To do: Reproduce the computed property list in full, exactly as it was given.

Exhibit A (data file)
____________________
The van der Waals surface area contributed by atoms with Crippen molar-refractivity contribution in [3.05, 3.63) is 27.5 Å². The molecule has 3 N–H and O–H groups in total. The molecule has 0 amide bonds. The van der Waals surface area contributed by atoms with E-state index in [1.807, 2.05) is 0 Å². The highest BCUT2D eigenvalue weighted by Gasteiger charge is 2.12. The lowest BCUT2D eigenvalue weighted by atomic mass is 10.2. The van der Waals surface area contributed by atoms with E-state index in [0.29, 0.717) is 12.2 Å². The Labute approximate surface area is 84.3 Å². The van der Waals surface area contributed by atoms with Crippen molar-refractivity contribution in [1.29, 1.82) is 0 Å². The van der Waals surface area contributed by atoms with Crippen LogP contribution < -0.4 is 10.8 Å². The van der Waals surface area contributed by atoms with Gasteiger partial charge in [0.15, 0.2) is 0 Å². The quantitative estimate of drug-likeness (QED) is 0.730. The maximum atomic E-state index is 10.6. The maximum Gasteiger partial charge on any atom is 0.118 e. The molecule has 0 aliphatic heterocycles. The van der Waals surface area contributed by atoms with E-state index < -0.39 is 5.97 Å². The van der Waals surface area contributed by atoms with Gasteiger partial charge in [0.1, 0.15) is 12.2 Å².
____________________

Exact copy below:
The van der Waals surface area contributed by atoms with Crippen molar-refractivity contribution in [3.05, 3.63) is 27.5 Å². The molecule has 3 N–H and O–H groups in total. The molecule has 0 amide bonds. The van der Waals surface area contributed by atoms with E-state index in [1.807, 2.05) is 0 Å². The highest BCUT2D eigenvalue weighted by Gasteiger charge is 2.12. The lowest BCUT2D eigenvalue weighted by atomic mass is 10.2. The van der Waals surface area contributed by atoms with E-state index in [0.29, 0.717) is 12.2 Å². The Labute approximate surface area is 84.3 Å². The van der Waals surface area contributed by atoms with Crippen molar-refractivity contribution in [1.29, 1.82) is 0 Å². The van der Waals surface area contributed by atoms with Crippen LogP contribution < -0.4 is 10.8 Å². The van der Waals surface area contributed by atoms with Gasteiger partial charge in [0.15, 0.2) is 0 Å². The quantitative estimate of drug-likeness (QED) is 0.730. The maximum atomic E-state index is 10.6. The maximum Gasteiger partial charge on any atom is 0.118 e. The molecule has 0 aliphatic heterocycles. The van der Waals surface area contributed by atoms with E-state index < -0.39 is 5.97 Å². The van der Waals surface area contributed by atoms with Gasteiger partial charge in [0.1, 0.15) is 12.2 Å².